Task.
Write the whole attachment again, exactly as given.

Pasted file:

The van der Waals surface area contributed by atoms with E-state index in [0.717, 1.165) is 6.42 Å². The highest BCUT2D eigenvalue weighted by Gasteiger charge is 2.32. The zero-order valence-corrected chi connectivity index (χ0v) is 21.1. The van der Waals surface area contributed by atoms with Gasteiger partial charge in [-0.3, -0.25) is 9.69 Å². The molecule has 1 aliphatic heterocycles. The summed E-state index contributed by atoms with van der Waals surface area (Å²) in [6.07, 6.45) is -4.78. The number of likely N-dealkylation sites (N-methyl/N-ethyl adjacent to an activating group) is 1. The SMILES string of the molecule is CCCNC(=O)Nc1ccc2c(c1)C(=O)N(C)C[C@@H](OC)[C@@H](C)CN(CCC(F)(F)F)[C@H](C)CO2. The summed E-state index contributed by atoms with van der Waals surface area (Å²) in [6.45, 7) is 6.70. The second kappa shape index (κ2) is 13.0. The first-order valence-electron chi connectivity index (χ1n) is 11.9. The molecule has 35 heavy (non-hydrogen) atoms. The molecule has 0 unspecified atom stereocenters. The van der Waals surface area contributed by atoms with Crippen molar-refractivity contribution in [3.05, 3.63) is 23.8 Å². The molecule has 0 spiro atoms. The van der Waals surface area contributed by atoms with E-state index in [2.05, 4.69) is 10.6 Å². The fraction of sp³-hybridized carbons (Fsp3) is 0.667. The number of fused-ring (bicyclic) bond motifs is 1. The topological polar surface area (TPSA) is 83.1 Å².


The van der Waals surface area contributed by atoms with E-state index in [0.717, 1.165) is 6.42 Å². The highest BCUT2D eigenvalue weighted by Gasteiger charge is 2.32. The zero-order valence-corrected chi connectivity index (χ0v) is 21.1. The van der Waals surface area contributed by atoms with Gasteiger partial charge in [-0.3, -0.25) is 9.69 Å². The molecule has 1 aliphatic heterocycles. The summed E-state index contributed by atoms with van der Waals surface area (Å²) in [6.07, 6.45) is -4.78. The number of likely N-dealkylation sites (N-methyl/N-ethyl adjacent to an activating group) is 1. The SMILES string of the molecule is CCCNC(=O)Nc1ccc2c(c1)C(=O)N(C)C[C@@H](OC)[C@@H](C)CN(CCC(F)(F)F)[C@H](C)CO2. The summed E-state index contributed by atoms with van der Waals surface area (Å²) in [6.45, 7) is 6.70. The second kappa shape index (κ2) is 13.0. The first-order valence-electron chi connectivity index (χ1n) is 11.9. The molecule has 35 heavy (non-hydrogen) atoms. The molecule has 0 unspecified atom stereocenters. The van der Waals surface area contributed by atoms with Crippen molar-refractivity contribution in [3.05, 3.63) is 23.8 Å². The molecule has 0 spiro atoms. The van der Waals surface area contributed by atoms with E-state index in [2.05, 4.69) is 10.6 Å². The fraction of sp³-hybridized carbons (Fsp3) is 0.667. The number of fused-ring (bicyclic) bond motifs is 1. The topological polar surface area (TPSA) is 83.1 Å².